25. The Smart Triage Tape® • Developed in Great Britain • Proprietary, TSG Associates • Length-based pediatric MCI triage tape • Age-adjusted physiologic parameters • In use in Europe, Africa and some states in the US www.tsgassociates.co.uk/English/Civilian/products/smart_tape.htm

  26. Triage Sieve

  27. Care Flight Triage

  28. Basic Disaster Life Support • National Disaster Life Support Education Consortium, via Medical College of Georgia’s Center of Operational Medicine • Endorsed by the American Medical Association • www.ndlsf.org

  29. Basic Disaster Life Support • MASS Triage • Move • Assess • Sort • Send • ? Assessment guidelines • ? Pediatric considerations

  30. SALT Triage • Sort, Assess, Life-saving Interventions, Treatment/Transport • CDC grant project to standardize MCI triage in the US • Early in development • Derived from existing tools • Includes pediatric considerations

  31. SALT Triage

  32. SALT Triage Mass Casualty Triage: An Evaluation of the Data and Development of a Proposed National Guideline E. Brooke Lerner, PhD, Richard B. Schwartz, MD, Phillip L. Coule, MD, et al DISASTER MEDICINE AND PUBLIC HEALTH PREPAREDNESS - 2(Supplement_1): 25-34 2008 http://www.dmphp.org/cgi/content/full/2/Supplement_1/S25#R15-7

  33. Sacco Triage Method® • Proprietary tool, ThinkSharp Inc. • Only tool based on outcome data • 12 triage categories • Available software package for transport planning based on patient and resource info • Includes pediatric data and age adjustments

  34. Sacco Triage Method®

  35. Sacco Triage Method®

  36. STM Sample Patient Prioritization Scene Characterization Triage Priority Order Multiple casualty; resource levels stressed 4 5 6 3 2 7 1 8+ 2 Estimate about an hour or less to clear the scene. Large multiple casualty or small mass casualty 5 6 7 8 4 9 3 2 1 9+ requiring staged resources Estimate 1½ to 2½ hours to clear the scene Mass casualty; resources overwhelmed Estimate 3 or more hours to clear the scene 6 7 8 5 9 10 4 3 2 1 11+ www.sharpthinkers.com/STM_Site/stm_home.htm

  37. Israeli Triage Practice • Little to no triage done on-scene • “Save and run” philosophy • Very hazardous scenes • Reds to closest hospital • Nearest hospital becomes triage center?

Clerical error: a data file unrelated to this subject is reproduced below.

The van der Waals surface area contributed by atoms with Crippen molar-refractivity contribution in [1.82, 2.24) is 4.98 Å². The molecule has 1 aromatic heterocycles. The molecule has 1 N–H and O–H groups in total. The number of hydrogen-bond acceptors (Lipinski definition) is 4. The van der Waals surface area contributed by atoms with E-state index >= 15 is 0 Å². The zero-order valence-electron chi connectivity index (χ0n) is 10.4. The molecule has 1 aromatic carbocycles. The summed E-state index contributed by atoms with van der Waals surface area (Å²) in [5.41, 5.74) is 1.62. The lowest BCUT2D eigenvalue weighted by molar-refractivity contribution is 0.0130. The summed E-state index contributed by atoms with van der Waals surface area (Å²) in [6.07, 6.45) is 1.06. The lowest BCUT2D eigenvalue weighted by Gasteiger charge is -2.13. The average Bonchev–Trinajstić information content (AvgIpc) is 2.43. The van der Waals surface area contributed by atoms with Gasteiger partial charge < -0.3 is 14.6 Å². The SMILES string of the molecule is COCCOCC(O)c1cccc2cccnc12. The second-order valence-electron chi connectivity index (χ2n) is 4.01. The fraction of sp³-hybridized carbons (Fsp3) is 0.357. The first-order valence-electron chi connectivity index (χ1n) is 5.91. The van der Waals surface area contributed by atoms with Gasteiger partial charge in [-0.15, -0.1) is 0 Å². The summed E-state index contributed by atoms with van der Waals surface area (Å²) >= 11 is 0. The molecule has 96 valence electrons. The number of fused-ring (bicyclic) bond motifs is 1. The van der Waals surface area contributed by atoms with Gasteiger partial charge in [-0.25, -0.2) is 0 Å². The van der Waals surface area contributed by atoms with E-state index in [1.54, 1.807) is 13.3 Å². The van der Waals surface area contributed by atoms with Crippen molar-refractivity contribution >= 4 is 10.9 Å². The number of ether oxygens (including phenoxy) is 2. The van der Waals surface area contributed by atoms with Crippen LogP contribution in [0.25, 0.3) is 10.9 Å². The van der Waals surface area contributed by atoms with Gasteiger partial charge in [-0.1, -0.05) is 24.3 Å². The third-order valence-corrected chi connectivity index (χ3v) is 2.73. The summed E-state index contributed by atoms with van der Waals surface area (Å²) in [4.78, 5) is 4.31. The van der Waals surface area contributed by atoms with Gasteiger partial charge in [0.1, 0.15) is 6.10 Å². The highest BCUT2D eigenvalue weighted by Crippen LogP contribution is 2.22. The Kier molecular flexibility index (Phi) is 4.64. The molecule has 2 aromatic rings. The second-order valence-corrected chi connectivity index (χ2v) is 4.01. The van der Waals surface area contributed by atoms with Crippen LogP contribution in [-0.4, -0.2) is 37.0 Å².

38. Israeli Triage Practice • Uses physicians as triage officers • Accuracy of physician triage called into question • Metropolitan Israeli hospitals may be more uniformly capable of caring for trauma victims than in many areas of the US

  39. The Best Tool? No MCI primary triage tool has been validated by outcome data from MCIs. Mass-casualty triage: Time for an evidence-based approach. Jenkins JL, McCarthy ML, Sauer LM, Green GB, Stuart S, Thomas TL, Hsu EB Prehospital Disast Med 2008;23(1):3–8.

  40. The Best Tool? It’s likely that no existing MCI triage tool is suitable for use for all types of incidents.

  41. START/JumpSTART • Neither clinically validated • Evidence accumulating against validity and/or inter-rater reliability • Comparison of paediatric major incident primary triage tools. L A Wallis1, S Carley2Emergency Medicine Journal 2006;23:475-478 • Smart Tape and Care Flight more sensitive than START and JS • No tool had > 48% sensitivity for critical patients

  42. START • Simple Triage And Rapid Treatment • Developed jointly by Newport Beach (CA) Fire and Marine Dept. and Hoag Hospital • Gold standard for field adult multiple casualty (MCI) triage in the US and numerous countries around the world

  43. START • Utilizes the usual four triage categories • Used for Primary Triage • Used on-scene and at hospitals • Recommended for patients > 100 lbs • www.start-triage.com

  44. START Triage RESPIRATIONS Under 30/min YES PERFUSION NO Over 30/min Cap refill > 2 sec Cap refill < 2 sec. Position Airway Immediate Control Bleeding NO YES MENTAL STATUS Immediate Dead or Expectant Immediate Failure to follow simple commands Can follow simple commands Immediate Delayed

  45. R P M 30 2 Can do Mnemonic

  46. JumpSTART Pediatric MCI Triage • Developed by Lou Romig MD, FAAP, FACEP • Now in widespread use throughout the US and Canada • Being taught in Japan, Germany, Switzerland, the Dominican Republic, Africa, Polynesia

  47. National Committee on Management of Pediatric MCIs, 2006 JumpSTART recommended for prehospital use throughout Israel Prehospital Response and Field Triage in Pediatric Mass Casualty Incidents: The Israeli Experience Yehezkel Waisman, MD, Lisa Amir, MD, MPH, Meirav Mor, MD, et al Clin Ped Emerg Med 7:52-58, 2006

  48. JumpSTART Pediatric MCI Triage • The physiologic parameters used in START are not suitable for all ages of children • Walking • Respiratory death vs cardiac death • Respiratory rates • Mental status assessment